Morality and ethics

In our vocabulary, you’ll find that most people use the words, ethics andmorality interchangeably, as if they were synonyms. But historically, that’s not been the case.

The English word “ethic” or “ethics” comes from the Greek word ethos. The word “morals” or “morality” comes from the word mores. The difference is that theethos of a society or culture deals with its foundational philosophy, its concept of values, and its system of understanding how the world fits together. There is a philosophical value system that is the ethos of every culture in the world. On the other hand, mores has to do with the customs, habits, and normal forms of behavior that are found within a given culture.

In the first instance, ethics is called a normative science; it’s the study of norms or standards by which things are measured or evaluated. Morality, on the other hand, is what we would call a descriptive science. A descriptive science is a method to describe the way things operate or behave. Ethics are concerned with the imperative and morality is concerned with the indicative. What do we mean by that? It means that ethics is concerned with “ought-ness,” and morality is concerned with “is-ness.”

Ethics, or ethos, is normative and imperative. It deals with what someone oughtto do. Morality describes what someone is actually doing. That’s a significant difference, particularly as we understand it in light of our Christian faith, and also in light of the fact that the two concepts are confused, merged, and blended in our contemporary understanding.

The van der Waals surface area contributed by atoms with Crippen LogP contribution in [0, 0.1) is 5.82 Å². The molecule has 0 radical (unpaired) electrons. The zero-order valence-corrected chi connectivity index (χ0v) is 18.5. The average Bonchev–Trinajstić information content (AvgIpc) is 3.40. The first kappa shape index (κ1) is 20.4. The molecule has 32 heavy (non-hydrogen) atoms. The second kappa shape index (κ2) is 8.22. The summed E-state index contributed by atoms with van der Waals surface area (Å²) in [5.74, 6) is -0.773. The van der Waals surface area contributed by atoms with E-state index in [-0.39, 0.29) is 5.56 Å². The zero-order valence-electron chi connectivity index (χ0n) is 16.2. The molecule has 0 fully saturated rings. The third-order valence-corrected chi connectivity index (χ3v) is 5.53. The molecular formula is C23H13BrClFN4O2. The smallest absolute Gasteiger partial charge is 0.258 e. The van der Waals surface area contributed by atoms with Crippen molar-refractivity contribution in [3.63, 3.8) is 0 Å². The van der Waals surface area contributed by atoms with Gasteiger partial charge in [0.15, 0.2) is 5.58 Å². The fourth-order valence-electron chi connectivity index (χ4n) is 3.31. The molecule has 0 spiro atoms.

What has come out of the confusion of ethics and morality is the emergence of what I call “statistical morality.” This is where the normal or regular becomes the normative. Here’s how it works: to find out what is normal, we do a statistical survey, we take a poll, or we find out what people are actually doing. For example, suppose we find out that a majority of teenagers are using marijuana. We then come to the conclusion that at this point in history, it is normal for an adolescent in the American culture to indulge in the use of marijuana. If it is normal, we deem it to be good and right.

Ultimately, the science of ethics is concerned with what is right, and morality is concerned with what is accepted. In most societies, when something is accepted, it is judged to be right. But oftentimes, this provokes a crisis for the Christian. When the normal becomes the normative, when what is determines what oughtto be, we may as Christians find ourselves swimming hard against the cultural current.

The Christian concept of ethics is on a collision course with much of what is being expressed as morality. This is because we do not determine right or wrong based on what everybody else is doing. For example, if we study the statistics, we will see that all men at one time or another lie. That doesn’t mean that all men lie all the time, but that all men have indulged in lying at some time or another. If we look at that statistically, we would say that one hundred percent of people indulge in dishonesty, and since it’s one hundred percent universal, we should come to the conclusion that it’s perfectly normal for human beings to tell lies. Not only normal, but perfectly human. If we want to be fully human, we should encourage ourselves in the direction of lying. Of course, that’s what we call areductio ad absurdum argument, where we take something to its logical conclusion and show the folly of it. But that’s not what usually occurs in our culture. Such obvious problems in developing a statistical morality are often overlooked. The Bible says that we lean toward lying, and yet we are called to a higher standard. As Christians, the character of God supplies our ultimate ethosor ethic, the ultimate framework by which we discern what is right, good, and pleasing to Him.

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